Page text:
|A single leaf showing its 4 leaflets|
Oxalis deppei Lodd. ex Sweet
Oxalis tetraphylla (often still traded under its syn. O. deppei) is a bulbous plant from Mexico. A common name is "Iron Cross", after a famous cultivar; it is also known as "lucky clover", and in a wild or feral state as four-leaf sorrel or, least ambiguously, four-leaved pink-sorrel.
It has leaves divided into four and has been called "lucky leaf" and even "four-leaf clover", but it is not a true clover. Related to the common wood-sorrel (Oxalis acetosella), it is commonly used as an ornamental plant. It is also edible, the flowers and leaves having a sharp lemon flavor. However, since the oxalic acid in the plant can interfere with the absorption of certain nutrients in the body, especially calcium, too much can be harmful.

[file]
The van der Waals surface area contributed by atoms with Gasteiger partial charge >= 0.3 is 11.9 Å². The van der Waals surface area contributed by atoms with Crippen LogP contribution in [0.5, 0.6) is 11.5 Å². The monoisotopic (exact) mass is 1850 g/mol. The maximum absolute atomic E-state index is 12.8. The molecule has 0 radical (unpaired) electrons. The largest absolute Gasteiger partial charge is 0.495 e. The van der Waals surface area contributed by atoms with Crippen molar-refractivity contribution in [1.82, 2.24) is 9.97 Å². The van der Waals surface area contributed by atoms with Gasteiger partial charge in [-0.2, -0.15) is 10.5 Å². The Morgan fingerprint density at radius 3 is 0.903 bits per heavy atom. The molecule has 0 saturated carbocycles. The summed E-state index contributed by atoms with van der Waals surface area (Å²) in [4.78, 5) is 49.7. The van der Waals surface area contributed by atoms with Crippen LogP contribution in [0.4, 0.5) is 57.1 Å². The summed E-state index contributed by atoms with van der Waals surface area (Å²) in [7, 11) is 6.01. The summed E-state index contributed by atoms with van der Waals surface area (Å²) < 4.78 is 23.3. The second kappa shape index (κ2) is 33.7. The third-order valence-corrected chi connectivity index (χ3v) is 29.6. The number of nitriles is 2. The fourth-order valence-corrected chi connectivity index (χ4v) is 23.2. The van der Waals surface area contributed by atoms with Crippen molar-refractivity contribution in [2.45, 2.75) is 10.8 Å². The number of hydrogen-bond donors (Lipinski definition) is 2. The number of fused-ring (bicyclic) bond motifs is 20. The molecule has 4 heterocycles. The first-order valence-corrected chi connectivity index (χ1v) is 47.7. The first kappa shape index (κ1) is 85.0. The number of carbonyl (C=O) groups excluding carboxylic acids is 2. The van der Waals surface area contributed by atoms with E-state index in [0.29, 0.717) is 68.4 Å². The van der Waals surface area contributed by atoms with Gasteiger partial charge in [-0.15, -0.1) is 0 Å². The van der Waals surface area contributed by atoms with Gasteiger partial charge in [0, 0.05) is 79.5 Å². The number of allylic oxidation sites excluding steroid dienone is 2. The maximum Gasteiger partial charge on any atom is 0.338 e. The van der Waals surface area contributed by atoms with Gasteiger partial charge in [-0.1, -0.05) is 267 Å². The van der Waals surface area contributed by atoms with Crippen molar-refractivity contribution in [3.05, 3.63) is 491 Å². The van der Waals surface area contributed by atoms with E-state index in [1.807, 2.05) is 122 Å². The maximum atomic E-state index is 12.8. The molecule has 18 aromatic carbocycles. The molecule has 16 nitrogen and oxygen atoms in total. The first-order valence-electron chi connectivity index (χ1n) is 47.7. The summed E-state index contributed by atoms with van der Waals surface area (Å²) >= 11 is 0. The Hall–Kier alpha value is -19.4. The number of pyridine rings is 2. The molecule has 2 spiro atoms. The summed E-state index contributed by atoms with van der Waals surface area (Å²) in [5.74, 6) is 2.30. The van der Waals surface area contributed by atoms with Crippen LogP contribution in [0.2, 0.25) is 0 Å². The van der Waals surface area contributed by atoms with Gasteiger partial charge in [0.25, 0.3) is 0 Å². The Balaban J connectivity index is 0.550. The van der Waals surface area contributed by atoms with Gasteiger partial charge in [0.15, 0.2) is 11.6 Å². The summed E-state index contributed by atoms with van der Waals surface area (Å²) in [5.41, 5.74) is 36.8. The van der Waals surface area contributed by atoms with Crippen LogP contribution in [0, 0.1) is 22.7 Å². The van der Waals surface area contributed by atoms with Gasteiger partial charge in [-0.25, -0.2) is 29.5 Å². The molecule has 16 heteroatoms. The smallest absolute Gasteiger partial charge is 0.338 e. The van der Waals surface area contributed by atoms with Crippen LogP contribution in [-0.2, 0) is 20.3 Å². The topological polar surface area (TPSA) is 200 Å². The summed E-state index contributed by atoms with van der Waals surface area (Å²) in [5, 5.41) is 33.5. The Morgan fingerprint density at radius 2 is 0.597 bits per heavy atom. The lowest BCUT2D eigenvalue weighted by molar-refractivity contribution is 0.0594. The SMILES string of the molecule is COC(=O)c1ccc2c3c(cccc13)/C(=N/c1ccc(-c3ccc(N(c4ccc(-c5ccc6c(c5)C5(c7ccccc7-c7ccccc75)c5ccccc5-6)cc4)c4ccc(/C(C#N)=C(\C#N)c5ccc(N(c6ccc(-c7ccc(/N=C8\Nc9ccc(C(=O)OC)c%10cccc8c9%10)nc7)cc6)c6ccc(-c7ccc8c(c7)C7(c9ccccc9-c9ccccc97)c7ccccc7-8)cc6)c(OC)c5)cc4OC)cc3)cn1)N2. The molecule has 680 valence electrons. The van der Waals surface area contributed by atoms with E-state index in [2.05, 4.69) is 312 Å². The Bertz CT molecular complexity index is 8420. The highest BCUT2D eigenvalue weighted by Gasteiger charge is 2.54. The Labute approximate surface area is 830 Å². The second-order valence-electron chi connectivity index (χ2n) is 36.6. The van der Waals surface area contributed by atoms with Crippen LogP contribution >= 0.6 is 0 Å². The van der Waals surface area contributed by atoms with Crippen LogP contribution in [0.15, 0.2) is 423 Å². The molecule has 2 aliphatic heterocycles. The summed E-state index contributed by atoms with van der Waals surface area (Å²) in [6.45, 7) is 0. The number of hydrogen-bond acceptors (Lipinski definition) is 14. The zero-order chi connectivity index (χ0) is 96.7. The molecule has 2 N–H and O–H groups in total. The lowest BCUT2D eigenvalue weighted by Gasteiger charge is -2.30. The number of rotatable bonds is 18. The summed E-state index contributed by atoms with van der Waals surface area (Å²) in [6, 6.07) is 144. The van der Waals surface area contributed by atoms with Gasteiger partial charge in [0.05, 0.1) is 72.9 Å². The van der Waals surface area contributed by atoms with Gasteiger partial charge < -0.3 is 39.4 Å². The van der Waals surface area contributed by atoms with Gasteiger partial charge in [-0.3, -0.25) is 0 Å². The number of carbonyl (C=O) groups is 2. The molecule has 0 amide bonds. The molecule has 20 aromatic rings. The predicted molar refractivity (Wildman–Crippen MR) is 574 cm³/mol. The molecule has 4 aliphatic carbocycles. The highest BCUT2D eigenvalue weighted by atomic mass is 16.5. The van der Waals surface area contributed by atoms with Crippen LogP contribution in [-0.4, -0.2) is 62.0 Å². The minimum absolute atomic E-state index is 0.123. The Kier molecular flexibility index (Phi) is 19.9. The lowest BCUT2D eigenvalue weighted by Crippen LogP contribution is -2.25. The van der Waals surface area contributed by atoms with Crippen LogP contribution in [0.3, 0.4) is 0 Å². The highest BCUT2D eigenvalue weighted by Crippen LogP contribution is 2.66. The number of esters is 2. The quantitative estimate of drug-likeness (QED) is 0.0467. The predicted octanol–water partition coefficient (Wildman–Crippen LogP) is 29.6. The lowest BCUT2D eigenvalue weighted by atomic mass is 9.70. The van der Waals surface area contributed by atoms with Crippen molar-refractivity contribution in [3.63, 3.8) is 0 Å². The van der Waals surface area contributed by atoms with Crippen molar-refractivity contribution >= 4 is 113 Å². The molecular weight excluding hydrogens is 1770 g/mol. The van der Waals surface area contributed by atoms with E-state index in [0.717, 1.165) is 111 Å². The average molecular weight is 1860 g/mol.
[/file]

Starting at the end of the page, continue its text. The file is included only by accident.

Hardiness: Zones 8–9. If planted in early spring it will grow and flower throughout spring and summer. Some bulbs can survive a cold winter but in areas with frost they should be kept in a cool dry place over winter and replanted in the spring. The bulbs will multiply by autumn.
- Anne Raver: Gourmet Vegetables: Smart Tips and Tasty Picks for Gardeners and Gourmet Cook. Brooklyn Botanic Garden, New York 2002, ISBN 1-889538-51-5, p. 17
- Clive Stace; R. van der Meijden; I. de Kort, eds. (2004), Interactive Flora of the British Isles. A digital encyclopedia: (DVD-ROM) (in German), Wokingham: ETI Information Services Ltd., p. 3956, ISBN 90-75000-69-3, retrieved 2008-11-05
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